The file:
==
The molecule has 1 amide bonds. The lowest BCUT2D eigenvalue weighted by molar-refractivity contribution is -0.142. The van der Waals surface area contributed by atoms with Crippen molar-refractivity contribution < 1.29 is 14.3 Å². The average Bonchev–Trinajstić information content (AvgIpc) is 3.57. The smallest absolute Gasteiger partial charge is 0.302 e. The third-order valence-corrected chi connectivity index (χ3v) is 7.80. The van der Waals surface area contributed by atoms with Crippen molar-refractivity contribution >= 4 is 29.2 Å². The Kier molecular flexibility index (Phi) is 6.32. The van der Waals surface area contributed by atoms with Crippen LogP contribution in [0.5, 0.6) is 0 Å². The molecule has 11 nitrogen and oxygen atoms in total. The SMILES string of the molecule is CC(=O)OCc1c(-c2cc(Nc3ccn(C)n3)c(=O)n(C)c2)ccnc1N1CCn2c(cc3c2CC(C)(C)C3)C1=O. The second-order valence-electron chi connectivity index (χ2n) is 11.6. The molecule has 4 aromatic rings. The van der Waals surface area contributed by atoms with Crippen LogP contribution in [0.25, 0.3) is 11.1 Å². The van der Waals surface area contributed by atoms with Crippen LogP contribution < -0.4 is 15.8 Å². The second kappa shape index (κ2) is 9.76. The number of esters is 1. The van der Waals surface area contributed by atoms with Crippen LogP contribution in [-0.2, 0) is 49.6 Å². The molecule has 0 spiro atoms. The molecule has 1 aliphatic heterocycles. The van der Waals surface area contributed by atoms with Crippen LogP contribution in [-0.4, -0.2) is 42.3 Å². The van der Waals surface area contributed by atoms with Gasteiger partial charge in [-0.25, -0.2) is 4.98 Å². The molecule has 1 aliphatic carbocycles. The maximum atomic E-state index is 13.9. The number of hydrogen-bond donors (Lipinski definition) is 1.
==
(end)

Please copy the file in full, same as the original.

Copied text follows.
The molecule has 1 amide bonds. The lowest BCUT2D eigenvalue weighted by molar-refractivity contribution is -0.142. The van der Waals surface area contributed by atoms with Crippen molar-refractivity contribution < 1.29 is 14.3 Å². The average Bonchev–Trinajstić information content (AvgIpc) is 3.57. The smallest absolute Gasteiger partial charge is 0.302 e. The third-order valence-corrected chi connectivity index (χ3v) is 7.80. The van der Waals surface area contributed by atoms with Crippen molar-refractivity contribution >= 4 is 29.2 Å². The Kier molecular flexibility index (Phi) is 6.32. The van der Waals surface area contributed by atoms with Crippen LogP contribution in [0.5, 0.6) is 0 Å². The molecule has 11 nitrogen and oxygen atoms in total. The SMILES string of the molecule is CC(=O)OCc1c(-c2cc(Nc3ccn(C)n3)c(=O)n(C)c2)ccnc1N1CCn2c(cc3c2CC(C)(C)C3)C1=O. The second-order valence-electron chi connectivity index (χ2n) is 11.6. The molecule has 4 aromatic rings. The van der Waals surface area contributed by atoms with Crippen LogP contribution in [0.25, 0.3) is 11.1 Å². The van der Waals surface area contributed by atoms with Crippen LogP contribution < -0.4 is 15.8 Å². The second kappa shape index (κ2) is 9.76. The number of esters is 1. The van der Waals surface area contributed by atoms with Crippen LogP contribution in [-0.2, 0) is 49.6 Å². The molecule has 0 spiro atoms. The molecule has 1 aliphatic heterocycles. The van der Waals surface area contributed by atoms with Crippen LogP contribution in [-0.4, -0.2) is 42.3 Å². The van der Waals surface area contributed by atoms with Gasteiger partial charge in [-0.25, -0.2) is 4.98 Å². The molecule has 1 aliphatic carbocycles. The maximum atomic E-state index is 13.9. The number of hydrogen-bond donors (Lipinski definition) is 1.